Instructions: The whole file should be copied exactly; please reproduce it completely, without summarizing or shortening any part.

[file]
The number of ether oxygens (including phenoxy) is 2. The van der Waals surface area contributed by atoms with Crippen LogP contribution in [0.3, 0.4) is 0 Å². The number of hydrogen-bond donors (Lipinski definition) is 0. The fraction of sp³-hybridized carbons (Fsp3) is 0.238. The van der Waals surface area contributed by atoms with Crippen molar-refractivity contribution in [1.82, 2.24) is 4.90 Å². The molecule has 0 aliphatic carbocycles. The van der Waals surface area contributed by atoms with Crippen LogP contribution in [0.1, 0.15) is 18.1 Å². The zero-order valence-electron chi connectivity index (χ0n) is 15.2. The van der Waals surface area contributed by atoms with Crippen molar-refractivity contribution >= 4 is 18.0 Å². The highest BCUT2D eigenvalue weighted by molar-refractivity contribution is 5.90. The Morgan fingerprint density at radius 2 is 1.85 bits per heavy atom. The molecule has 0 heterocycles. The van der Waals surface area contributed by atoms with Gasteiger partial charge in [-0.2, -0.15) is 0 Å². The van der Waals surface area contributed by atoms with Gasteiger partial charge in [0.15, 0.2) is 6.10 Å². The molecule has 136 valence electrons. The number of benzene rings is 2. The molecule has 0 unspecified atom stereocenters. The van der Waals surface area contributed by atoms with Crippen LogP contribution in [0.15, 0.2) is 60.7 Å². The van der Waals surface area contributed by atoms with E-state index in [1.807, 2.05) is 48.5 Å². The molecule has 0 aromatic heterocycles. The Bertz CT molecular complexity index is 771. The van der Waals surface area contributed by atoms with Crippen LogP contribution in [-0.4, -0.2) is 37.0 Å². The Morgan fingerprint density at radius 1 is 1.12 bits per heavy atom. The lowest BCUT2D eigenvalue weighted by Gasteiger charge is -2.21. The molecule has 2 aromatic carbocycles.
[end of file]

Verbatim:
The number of ether oxygens (including phenoxy) is 2. The van der Waals surface area contributed by atoms with Crippen LogP contribution in [0.3, 0.4) is 0 Å². The number of hydrogen-bond donors (Lipinski definition) is 0. The fraction of sp³-hybridized carbons (Fsp3) is 0.238. The van der Waals surface area contributed by atoms with Crippen molar-refractivity contribution in [1.82, 2.24) is 4.90 Å². The molecule has 0 aliphatic carbocycles. The van der Waals surface area contributed by atoms with Crippen LogP contribution in [0.1, 0.15) is 18.1 Å². The zero-order valence-electron chi connectivity index (χ0n) is 15.2. The van der Waals surface area contributed by atoms with Crippen molar-refractivity contribution >= 4 is 18.0 Å². The highest BCUT2D eigenvalue weighted by molar-refractivity contribution is 5.90. The Morgan fingerprint density at radius 2 is 1.85 bits per heavy atom. The molecule has 0 heterocycles. The van der Waals surface area contributed by atoms with Gasteiger partial charge in [-0.2, -0.15) is 0 Å². The van der Waals surface area contributed by atoms with Gasteiger partial charge in [0.15, 0.2) is 6.10 Å². The molecule has 136 valence electrons. The number of benzene rings is 2. The molecule has 0 unspecified atom stereocenters. The van der Waals surface area contributed by atoms with Crippen LogP contribution in [0.15, 0.2) is 60.7 Å². The van der Waals surface area contributed by atoms with E-state index in [1.807, 2.05) is 48.5 Å². The molecule has 0 aromatic heterocycles. The Bertz CT molecular complexity index is 771. The van der Waals surface area contributed by atoms with Crippen LogP contribution in [-0.4, -0.2) is 37.0 Å². The Morgan fingerprint density at radius 1 is 1.12 bits per heavy atom. The lowest BCUT2D eigenvalue weighted by Gasteiger charge is -2.21. The molecule has 2 aromatic carbocycles.